Friday 19 February 2021
Our community is adaptable, strong and resilient.
Divisional Director Mental Health, Hannah Bloom says that even though we’ve all been so resilient during the pandemic, it's ok to feel vulnerable and to feel challenged by everything that’s happening in the world right now.
“We must acknowledge just how quickly things can change from day-to-day during the COVID-19 pandemic.
“It can often feel like getting the rug pulled out from underneath us.
“Even though this lockdown was short, it was still a reminder of how exhausting the last lockdown period was.
“It’s very normal to struggle with some feelings of low mood or anxiety during these times,” Hannah says.
Hannah knows just how frustrating these times are but wants to remind you to continue to look-out for one another and remember to always be kind.
Strategies to help you feel better
Hannah says that seeing what’s happening around the world now can make you feel quite despondent, but it’s important to remember that Australia is managing the pandemic very well, and that Austin Health is doing an excellent job.
“We’re also in a position where we’ve learnt a lot of lessons from around the world and from the last time we had a spike in cases. We’ve planned how to respond to these periods and know how to deal with them.”
Hannah also finds it helpful to practice gratefulness for what we have, and for the good things in our lives.
“I’m grateful for the good weather, and being able to go out and enjoy some sunshine, particularly when I think of my relatives in England who are in the middle of a long lockdown and where it’s currently snowing.”
She also recommends doing more of the things that give you pleasure.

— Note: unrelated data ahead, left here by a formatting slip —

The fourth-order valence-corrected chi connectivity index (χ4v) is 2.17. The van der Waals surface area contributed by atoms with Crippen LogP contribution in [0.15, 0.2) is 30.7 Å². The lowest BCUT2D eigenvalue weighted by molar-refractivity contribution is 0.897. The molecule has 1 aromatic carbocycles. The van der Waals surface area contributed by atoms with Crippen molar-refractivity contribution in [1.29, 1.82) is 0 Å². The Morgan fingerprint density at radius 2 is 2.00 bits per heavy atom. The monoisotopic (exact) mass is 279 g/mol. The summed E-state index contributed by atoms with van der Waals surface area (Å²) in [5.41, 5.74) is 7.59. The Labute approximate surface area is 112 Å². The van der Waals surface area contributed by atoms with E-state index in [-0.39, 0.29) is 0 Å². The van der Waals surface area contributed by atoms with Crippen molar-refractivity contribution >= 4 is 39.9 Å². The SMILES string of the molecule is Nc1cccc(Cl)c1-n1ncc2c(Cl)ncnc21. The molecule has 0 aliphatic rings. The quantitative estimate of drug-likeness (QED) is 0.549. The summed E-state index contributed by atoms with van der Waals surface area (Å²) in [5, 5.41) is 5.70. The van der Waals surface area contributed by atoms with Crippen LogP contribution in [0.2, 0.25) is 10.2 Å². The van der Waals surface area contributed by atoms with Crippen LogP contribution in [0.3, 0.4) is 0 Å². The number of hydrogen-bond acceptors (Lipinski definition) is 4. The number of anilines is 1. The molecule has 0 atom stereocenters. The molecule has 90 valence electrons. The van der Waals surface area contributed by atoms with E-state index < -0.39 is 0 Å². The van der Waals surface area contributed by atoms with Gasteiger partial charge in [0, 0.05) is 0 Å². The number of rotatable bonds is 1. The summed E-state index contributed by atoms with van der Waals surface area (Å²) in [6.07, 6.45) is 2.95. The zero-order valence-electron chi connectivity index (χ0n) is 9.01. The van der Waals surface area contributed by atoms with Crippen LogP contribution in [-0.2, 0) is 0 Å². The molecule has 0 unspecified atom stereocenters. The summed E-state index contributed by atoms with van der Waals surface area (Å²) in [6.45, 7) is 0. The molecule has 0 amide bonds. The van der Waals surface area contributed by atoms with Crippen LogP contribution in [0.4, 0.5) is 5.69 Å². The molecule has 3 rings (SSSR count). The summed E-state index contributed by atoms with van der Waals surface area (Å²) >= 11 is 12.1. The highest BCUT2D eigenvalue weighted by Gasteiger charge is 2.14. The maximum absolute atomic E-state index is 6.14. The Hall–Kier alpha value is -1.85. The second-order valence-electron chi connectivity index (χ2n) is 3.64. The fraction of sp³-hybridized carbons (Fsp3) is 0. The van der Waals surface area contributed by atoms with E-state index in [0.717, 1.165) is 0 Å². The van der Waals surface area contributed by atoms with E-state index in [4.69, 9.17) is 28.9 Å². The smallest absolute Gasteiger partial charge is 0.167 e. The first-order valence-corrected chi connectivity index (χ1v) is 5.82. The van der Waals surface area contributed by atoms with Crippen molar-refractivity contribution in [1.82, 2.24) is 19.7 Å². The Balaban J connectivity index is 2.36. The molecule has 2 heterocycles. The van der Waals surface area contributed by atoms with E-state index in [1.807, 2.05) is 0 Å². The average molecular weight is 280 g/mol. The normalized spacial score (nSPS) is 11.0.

“For me that’s baking and running, so I make sure at times I feel extra stressed, I do more of these things that bring me pleasure or a sense of achievement.
“We also know that exercise helps with your overall mental health, so doing something like Austin Health’s 1000 Minute Challenge is also a great idea."
When to seek help
Hannah says that even though it’s normal to have some feelings of anxiety at times, it’s important to seek help if they continue to persist.
Some of the signs you should look out for include:
Signs to look out for in adolescent children during this time
Hannah says that Victoria has seen a 40 per cent increase in adolescent eating disorder presentations during the pandemic.
She says this alarming statistic is understandable when young people are faced with a loss of freedom and opportunity and can be extremely worried about what is happening around the world.
“The expectations they had of where they were heading has been pulled out from under them, whether they were trying to complete studies or couldn’t see their friends, international travel is not an option for them at the moment and there is uncertainty when it comes to entering the job market, which can lead to a feeling of loss of control.”
If you have an adolescent in your life that is becoming increasingly withdrawn or you notice a marked change in their behaviour or their eating patterns, it’s important to reach out for help.
“Early mental health intervention is so important,” she says.
Where to seek help:
Hannah says it can be difficult to know where to turn to for mental health advice and support, but that there are lots of great resources available.
In the first instance she encourages you to talk to a trusted friend or family member.
Hannah also recommends Head to Help as a great starting point. Head to Help has been established to help Victorian’s have an easier way to navigate and access mental health support during the COVID-19 pandemic.
If you or anyone you know needs help: